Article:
Germany is old.
In fact, figures released in 2015 showed that it had the second oldest population in the world after Japan. Between the turn of the 21st century and 2015, Germany's average age rose by 3.3 years, from 40.6 to 43.9.
A new report on Monday by the Federal Institute for Research on Building, Urban Affairs and Spatial Development (BBSR) shows that there are huge differences between regions in terms of average population age.
The states that once made up communist East Germany during the Cold War tend to be much older than those in the former West. Berlin stands out within its surrounding area as having a relatively young population, with an average age of 42.6. The average age in the surrounding districts is at least 45.
Below: region by average population age. The darker the red, the older the average age.
With average population ages of less than 40 years old, the university towns of Freiburg and Heidelberg were the two youngest areas. And they were about ten years younger than areas in the east like Suhl (49,1), Altenburger Land (49,4) and in Dessau (49,5) - the oldest region in Germany. About 30 percent of the population there were older than 64, while in Freiburg and Heidelberg, such seniors made up around 16 percent.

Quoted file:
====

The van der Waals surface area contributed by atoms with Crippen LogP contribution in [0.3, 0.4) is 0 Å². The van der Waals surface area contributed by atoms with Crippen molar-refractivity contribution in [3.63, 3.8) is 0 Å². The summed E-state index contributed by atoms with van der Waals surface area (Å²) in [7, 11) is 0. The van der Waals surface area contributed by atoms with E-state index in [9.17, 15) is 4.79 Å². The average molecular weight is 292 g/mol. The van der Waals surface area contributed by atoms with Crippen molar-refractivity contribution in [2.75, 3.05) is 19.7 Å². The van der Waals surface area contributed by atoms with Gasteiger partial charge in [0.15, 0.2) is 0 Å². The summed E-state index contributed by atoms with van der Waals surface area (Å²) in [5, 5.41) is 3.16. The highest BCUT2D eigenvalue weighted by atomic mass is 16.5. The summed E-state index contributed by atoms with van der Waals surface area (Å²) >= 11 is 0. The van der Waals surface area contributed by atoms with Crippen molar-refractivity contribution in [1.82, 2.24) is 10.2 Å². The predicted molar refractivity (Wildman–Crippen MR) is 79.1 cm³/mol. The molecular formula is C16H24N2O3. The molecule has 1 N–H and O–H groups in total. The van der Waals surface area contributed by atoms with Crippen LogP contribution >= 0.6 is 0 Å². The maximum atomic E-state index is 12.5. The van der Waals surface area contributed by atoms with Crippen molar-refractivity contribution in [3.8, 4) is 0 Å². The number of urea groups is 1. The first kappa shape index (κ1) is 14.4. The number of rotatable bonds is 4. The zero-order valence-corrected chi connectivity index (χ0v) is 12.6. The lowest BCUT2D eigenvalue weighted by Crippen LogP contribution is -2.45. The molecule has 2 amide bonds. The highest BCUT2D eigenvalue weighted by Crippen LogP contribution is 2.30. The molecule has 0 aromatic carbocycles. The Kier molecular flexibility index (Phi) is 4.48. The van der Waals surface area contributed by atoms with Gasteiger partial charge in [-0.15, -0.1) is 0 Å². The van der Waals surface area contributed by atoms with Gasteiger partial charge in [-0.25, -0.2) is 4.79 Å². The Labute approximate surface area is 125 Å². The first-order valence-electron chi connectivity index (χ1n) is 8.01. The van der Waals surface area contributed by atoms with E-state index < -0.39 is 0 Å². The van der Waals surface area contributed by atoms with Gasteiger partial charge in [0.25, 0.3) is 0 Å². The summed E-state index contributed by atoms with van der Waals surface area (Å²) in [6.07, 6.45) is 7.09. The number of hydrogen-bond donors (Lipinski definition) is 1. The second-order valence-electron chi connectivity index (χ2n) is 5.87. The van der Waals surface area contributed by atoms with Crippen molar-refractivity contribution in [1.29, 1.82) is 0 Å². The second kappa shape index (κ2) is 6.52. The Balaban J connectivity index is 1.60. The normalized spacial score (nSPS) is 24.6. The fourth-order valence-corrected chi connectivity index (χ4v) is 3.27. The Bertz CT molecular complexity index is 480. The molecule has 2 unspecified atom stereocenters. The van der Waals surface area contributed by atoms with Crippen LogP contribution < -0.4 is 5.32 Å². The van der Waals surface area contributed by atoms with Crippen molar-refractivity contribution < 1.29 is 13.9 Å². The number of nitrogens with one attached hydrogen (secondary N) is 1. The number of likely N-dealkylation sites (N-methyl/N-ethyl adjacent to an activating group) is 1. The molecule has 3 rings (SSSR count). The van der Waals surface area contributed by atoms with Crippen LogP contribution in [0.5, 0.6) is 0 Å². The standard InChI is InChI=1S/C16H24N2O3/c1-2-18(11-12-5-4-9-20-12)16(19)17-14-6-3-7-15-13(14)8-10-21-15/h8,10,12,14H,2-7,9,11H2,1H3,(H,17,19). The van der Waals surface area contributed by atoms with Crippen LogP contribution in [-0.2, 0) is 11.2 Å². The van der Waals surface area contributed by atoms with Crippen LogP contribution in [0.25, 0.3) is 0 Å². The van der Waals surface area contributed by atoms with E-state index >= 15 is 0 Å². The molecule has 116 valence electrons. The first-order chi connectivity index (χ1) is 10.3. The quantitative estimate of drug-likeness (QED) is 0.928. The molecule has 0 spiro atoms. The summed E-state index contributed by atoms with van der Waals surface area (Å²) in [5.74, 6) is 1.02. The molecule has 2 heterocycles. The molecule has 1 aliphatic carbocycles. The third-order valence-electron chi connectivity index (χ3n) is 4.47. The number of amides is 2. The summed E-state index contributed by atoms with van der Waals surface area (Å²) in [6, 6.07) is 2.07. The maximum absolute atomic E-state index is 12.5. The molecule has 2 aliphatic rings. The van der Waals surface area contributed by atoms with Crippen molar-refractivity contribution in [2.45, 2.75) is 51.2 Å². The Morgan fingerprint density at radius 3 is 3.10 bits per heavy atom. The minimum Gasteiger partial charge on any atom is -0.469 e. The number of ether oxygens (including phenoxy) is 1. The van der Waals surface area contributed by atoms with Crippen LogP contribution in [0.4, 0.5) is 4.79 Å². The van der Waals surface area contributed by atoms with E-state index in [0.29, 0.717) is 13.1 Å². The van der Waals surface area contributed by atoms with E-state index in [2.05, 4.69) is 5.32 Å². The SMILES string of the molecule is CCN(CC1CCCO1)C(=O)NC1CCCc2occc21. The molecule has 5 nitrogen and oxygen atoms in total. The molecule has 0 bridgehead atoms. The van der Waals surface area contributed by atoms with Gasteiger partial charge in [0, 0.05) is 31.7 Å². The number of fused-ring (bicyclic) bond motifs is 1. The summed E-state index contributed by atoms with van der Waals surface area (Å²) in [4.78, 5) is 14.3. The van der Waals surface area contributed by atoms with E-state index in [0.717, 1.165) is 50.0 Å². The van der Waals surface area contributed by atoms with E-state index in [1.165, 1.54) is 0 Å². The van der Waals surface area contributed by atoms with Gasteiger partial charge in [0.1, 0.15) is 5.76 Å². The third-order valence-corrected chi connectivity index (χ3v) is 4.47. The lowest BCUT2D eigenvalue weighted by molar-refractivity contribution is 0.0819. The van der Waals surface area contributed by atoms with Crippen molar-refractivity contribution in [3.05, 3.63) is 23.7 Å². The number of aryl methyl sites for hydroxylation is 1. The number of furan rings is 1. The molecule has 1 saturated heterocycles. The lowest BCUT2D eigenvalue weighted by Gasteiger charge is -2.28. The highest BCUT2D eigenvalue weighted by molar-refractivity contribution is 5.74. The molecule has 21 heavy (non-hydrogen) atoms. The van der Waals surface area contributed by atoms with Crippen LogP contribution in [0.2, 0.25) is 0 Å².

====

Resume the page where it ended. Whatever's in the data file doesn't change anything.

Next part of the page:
And the age gap is growing wider as smaller towns lose their younger population to bustling cities.
“The chasm between growing big cities and university towns, and areas outside of these metropolitan areas has deepened in the last few years,” the report states.
Between 2000 and 2015, places like Suhl, Oberspreewald-Lausitz and Spree-Neiße have lost one in five of their residents.
In the southern German states of Bavaria and Baden-Württemberg, the average population ages also tend to be lower because of their higher birth rates than other areas. In the northwest, the cities of Vechta and Cloppenburg in Lower Saxony are also relatively young with an average age of about 40, also because of their attractiveness for families.